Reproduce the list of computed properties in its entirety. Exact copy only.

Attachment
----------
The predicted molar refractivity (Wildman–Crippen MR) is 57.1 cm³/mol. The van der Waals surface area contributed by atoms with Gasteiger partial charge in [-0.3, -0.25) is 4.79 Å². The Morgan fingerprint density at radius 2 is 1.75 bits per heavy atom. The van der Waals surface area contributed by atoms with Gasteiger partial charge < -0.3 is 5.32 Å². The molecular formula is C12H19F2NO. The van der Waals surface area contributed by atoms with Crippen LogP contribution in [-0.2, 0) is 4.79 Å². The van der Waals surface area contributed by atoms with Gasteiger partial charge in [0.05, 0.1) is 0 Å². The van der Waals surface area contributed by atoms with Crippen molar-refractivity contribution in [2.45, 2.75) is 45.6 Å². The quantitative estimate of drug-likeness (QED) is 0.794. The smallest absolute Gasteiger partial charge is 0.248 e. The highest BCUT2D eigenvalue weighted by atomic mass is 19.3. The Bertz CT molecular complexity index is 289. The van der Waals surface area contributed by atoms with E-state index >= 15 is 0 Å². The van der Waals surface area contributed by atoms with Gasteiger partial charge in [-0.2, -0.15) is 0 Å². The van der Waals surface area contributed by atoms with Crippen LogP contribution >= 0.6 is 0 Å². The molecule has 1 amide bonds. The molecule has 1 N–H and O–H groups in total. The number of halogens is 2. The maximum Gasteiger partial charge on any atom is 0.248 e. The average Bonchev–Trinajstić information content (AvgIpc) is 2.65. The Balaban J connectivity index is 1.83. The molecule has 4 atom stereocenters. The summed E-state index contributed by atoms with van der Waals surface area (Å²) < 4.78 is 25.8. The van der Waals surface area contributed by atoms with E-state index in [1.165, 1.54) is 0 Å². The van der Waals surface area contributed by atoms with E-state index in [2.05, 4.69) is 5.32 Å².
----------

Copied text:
The predicted molar refractivity (Wildman–Crippen MR) is 57.1 cm³/mol. The van der Waals surface area contributed by atoms with Gasteiger partial charge in [-0.3, -0.25) is 4.79 Å². The Morgan fingerprint density at radius 2 is 1.75 bits per heavy atom. The van der Waals surface area contributed by atoms with Gasteiger partial charge < -0.3 is 5.32 Å². The molecular formula is C12H19F2NO. The van der Waals surface area contributed by atoms with Crippen LogP contribution in [-0.2, 0) is 4.79 Å². The van der Waals surface area contributed by atoms with Gasteiger partial charge in [0.05, 0.1) is 0 Å². The van der Waals surface area contributed by atoms with Crippen molar-refractivity contribution in [2.45, 2.75) is 45.6 Å². The quantitative estimate of drug-likeness (QED) is 0.794. The smallest absolute Gasteiger partial charge is 0.248 e. The highest BCUT2D eigenvalue weighted by atomic mass is 19.3. The Bertz CT molecular complexity index is 289. The van der Waals surface area contributed by atoms with E-state index >= 15 is 0 Å². The van der Waals surface area contributed by atoms with Gasteiger partial charge in [-0.2, -0.15) is 0 Å². The van der Waals surface area contributed by atoms with Crippen LogP contribution >= 0.6 is 0 Å². The molecule has 1 amide bonds. The molecule has 1 N–H and O–H groups in total. The number of halogens is 2. The maximum Gasteiger partial charge on any atom is 0.248 e. The average Bonchev–Trinajstić information content (AvgIpc) is 2.65. The Balaban J connectivity index is 1.83. The molecule has 4 atom stereocenters. The summed E-state index contributed by atoms with van der Waals surface area (Å²) < 4.78 is 25.8. The van der Waals surface area contributed by atoms with E-state index in [1.165, 1.54) is 0 Å². The van der Waals surface area contributed by atoms with E-state index in [2.05, 4.69) is 5.32 Å².